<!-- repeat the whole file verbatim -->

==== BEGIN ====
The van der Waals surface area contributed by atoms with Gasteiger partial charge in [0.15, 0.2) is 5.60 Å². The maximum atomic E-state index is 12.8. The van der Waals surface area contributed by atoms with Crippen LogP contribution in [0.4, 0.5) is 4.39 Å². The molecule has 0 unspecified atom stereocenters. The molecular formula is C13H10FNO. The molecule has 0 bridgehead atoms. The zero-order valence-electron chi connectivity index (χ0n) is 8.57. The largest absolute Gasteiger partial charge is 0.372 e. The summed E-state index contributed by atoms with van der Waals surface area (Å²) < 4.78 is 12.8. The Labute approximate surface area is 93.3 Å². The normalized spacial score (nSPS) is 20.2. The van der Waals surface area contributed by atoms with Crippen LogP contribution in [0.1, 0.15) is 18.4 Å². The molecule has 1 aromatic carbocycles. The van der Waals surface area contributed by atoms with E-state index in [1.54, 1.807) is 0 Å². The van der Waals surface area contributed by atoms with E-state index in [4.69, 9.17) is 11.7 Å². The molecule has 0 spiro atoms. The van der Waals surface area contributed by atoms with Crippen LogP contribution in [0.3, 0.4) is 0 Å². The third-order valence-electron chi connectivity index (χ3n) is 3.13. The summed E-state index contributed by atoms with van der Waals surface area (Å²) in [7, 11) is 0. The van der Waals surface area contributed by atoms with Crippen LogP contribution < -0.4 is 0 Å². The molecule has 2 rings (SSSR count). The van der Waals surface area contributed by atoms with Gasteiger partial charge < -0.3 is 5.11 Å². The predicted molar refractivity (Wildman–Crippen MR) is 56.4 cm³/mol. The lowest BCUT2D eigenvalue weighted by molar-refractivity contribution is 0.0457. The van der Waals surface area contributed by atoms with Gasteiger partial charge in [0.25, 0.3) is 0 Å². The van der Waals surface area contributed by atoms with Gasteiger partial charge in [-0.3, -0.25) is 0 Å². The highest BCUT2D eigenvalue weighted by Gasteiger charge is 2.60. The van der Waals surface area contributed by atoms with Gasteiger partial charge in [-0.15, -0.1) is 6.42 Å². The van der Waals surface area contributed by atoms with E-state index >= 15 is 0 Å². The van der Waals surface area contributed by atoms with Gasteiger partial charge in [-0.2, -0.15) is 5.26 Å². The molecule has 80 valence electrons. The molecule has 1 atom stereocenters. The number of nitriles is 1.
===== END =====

The van der Waals surface area contributed by atoms with Gasteiger partial charge in [0.15, 0.2) is 5.60 Å². The maximum atomic E-state index is 12.8. The van der Waals surface area contributed by atoms with Crippen LogP contribution in [0.4, 0.5) is 4.39 Å². The molecule has 0 unspecified atom stereocenters. The molecular formula is C13H10FNO. The molecule has 0 bridgehead atoms. The zero-order valence-electron chi connectivity index (χ0n) is 8.57. The largest absolute Gasteiger partial charge is 0.372 e. The summed E-state index contributed by atoms with van der Waals surface area (Å²) < 4.78 is 12.8. The Labute approximate surface area is 93.3 Å². The normalized spacial score (nSPS) is 20.2. The van der Waals surface area contributed by atoms with Crippen LogP contribution in [0.1, 0.15) is 18.4 Å². The molecule has 1 aromatic carbocycles. The van der Waals surface area contributed by atoms with E-state index in [1.54, 1.807) is 0 Å². The van der Waals surface area contributed by atoms with E-state index in [4.69, 9.17) is 11.7 Å². The molecule has 0 spiro atoms. The van der Waals surface area contributed by atoms with Crippen LogP contribution in [0.3, 0.4) is 0 Å². The third-order valence-electron chi connectivity index (χ3n) is 3.13. The summed E-state index contributed by atoms with van der Waals surface area (Å²) in [7, 11) is 0. The van der Waals surface area contributed by atoms with Crippen LogP contribution < -0.4 is 0 Å². The molecule has 2 rings (SSSR count). The van der Waals surface area contributed by atoms with Gasteiger partial charge < -0.3 is 5.11 Å². The predicted molar refractivity (Wildman–Crippen MR) is 56.4 cm³/mol. The lowest BCUT2D eigenvalue weighted by molar-refractivity contribution is 0.0457. The van der Waals surface area contributed by atoms with Gasteiger partial charge in [0.25, 0.3) is 0 Å². The van der Waals surface area contributed by atoms with Gasteiger partial charge in [-0.3, -0.25) is 0 Å². The highest BCUT2D eigenvalue weighted by Gasteiger charge is 2.60. The van der Waals surface area contributed by atoms with Gasteiger partial charge in [-0.15, -0.1) is 6.42 Å². The van der Waals surface area contributed by atoms with E-state index >= 15 is 0 Å². The van der Waals surface area contributed by atoms with Gasteiger partial charge in [-0.2, -0.15) is 5.26 Å². The molecule has 80 valence electrons. The molecule has 1 atom stereocenters. The number of nitriles is 1.